Forgiveness of sins
Ephesians 1:7, John 1:29: Forgiveness means removal, as demonstrated by the scapegoat in Leviticus 16.
God’s forgiveness is not like ours. He knew that we would never feel accepted by Him or feel free to serve Him if we carried the guilt and remorse for past sins on our conscience. He knew that our sins had to be taken away, removed. That’s what Jesus made possible for us by taking our punishment. This is true not only for the sins we committed before we trusted Christ, but for the sins we’ll commit today and tomorrow.
Basis for the believer’s cleansing
The once-for-all shedding of the blood of Christ is the basis of our constant cleansing from sin (1 John 1:7-9). Our family relationship is kept right by His death; our fellowship is restored by our confession.
What does this mean for us? It means that our past is forgiven and we can keep short accounts with God from now on. Confess means to agree with God, that we call sin what He calls sin. Don’t come with excuses: I was provoked; I just responded to his bad actions; I had a dysfunctional family. Just say: I lied; I stole; I hurt her reputation; I was unkind. Be specific. Then God forgives because He is faithful and just. Faithful because He said He would do it. And just because the penalty has been paid by His own Son. He would be unjust to demand that it be paid again. This is what happens when God forgives our sins.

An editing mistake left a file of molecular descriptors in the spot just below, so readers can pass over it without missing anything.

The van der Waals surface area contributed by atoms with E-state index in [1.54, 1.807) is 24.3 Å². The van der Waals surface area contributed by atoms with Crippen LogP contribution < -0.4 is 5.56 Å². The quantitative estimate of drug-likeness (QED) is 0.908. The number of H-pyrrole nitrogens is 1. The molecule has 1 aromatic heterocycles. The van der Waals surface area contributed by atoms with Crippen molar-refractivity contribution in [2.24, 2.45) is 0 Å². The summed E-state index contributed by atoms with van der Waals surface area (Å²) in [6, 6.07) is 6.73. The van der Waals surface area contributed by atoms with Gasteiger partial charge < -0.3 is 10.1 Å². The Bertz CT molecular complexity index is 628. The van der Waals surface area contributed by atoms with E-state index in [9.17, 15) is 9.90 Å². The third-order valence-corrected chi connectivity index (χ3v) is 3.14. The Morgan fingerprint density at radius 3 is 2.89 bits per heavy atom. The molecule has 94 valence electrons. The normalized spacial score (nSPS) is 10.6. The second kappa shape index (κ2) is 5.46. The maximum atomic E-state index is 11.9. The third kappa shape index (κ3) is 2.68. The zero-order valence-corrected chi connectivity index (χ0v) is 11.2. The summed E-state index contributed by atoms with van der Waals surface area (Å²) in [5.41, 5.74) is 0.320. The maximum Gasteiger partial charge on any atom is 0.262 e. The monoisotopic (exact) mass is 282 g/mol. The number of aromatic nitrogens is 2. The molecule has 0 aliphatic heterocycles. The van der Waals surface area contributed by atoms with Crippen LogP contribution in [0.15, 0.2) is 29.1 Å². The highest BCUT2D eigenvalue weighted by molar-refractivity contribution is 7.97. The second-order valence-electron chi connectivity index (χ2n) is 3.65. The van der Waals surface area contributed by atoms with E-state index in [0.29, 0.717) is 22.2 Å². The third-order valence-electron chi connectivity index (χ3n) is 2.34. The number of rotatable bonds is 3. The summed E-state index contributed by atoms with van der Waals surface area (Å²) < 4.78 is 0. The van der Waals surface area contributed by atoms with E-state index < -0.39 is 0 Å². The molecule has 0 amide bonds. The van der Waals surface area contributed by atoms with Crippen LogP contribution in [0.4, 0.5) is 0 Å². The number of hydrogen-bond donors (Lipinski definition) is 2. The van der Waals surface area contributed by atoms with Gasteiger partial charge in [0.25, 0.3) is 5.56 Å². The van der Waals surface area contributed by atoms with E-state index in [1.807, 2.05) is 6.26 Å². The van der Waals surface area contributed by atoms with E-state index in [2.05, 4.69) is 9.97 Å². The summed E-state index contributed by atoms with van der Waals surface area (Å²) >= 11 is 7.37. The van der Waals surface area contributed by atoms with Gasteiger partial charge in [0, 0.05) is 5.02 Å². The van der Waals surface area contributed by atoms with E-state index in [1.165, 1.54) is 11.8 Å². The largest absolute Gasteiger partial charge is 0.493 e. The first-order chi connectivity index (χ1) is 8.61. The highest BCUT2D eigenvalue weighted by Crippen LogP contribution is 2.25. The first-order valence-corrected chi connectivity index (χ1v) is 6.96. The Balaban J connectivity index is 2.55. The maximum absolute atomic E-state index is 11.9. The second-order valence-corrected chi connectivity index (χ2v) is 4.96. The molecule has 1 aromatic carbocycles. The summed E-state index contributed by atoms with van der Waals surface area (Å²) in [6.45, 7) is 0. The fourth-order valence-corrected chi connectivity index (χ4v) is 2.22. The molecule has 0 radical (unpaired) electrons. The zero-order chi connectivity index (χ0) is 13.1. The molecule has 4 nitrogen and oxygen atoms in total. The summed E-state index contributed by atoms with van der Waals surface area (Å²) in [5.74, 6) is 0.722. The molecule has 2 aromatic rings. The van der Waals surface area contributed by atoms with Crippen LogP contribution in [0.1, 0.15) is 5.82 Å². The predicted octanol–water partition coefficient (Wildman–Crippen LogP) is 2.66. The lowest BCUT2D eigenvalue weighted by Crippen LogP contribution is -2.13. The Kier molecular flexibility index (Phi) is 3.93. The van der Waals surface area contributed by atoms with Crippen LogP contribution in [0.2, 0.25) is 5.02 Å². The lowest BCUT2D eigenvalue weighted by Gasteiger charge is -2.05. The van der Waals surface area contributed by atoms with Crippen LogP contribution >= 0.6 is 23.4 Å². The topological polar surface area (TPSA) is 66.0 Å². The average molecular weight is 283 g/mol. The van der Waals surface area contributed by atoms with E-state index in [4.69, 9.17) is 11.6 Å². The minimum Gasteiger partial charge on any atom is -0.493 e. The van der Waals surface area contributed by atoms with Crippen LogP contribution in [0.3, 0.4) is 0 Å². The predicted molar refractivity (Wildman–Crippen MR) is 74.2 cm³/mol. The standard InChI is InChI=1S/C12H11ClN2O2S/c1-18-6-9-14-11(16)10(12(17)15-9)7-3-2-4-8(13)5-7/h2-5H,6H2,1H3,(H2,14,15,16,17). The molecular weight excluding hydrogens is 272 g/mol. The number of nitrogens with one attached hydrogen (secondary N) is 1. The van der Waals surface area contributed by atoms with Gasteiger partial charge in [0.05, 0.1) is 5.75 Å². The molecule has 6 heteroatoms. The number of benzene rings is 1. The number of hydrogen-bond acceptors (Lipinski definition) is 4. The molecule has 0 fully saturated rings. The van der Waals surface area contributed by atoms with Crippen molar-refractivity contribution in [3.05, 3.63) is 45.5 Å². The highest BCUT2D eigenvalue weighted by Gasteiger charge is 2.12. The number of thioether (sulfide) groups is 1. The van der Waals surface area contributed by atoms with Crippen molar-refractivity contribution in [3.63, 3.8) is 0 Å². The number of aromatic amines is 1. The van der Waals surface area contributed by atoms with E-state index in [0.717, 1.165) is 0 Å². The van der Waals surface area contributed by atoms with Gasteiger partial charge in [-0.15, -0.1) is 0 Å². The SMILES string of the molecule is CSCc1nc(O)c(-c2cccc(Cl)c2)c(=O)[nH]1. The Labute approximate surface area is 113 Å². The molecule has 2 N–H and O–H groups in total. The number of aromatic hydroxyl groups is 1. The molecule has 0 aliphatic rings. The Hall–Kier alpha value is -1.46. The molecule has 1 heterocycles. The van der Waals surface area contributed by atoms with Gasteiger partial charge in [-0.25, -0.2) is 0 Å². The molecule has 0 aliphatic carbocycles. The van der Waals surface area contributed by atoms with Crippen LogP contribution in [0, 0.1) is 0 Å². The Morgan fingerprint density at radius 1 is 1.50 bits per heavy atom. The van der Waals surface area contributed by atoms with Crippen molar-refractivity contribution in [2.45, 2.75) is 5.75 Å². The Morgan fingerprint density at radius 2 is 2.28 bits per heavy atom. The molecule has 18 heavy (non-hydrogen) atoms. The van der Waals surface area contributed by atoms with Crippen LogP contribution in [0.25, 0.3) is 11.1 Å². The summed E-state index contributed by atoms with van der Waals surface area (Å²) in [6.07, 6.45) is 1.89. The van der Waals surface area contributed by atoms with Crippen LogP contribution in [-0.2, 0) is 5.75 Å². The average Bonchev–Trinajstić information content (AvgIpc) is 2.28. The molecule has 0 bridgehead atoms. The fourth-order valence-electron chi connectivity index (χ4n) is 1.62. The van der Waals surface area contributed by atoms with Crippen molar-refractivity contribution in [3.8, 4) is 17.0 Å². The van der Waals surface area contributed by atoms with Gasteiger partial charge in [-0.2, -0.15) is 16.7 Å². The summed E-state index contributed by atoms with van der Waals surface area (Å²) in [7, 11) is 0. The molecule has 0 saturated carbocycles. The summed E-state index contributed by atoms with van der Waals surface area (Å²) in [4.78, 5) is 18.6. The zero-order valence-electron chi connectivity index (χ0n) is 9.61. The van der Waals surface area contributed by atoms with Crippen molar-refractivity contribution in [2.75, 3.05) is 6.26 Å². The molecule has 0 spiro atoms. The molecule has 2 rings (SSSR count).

Out of sight--Isaiah 38:17
Out of mind--Jeremiah 31:34
Out of reach--Psalm 103:12, Micah 7:19
Out of existence--Isaiah 43:25, 44:22
Cleansed conscience--Hebrews 9:14, 10:22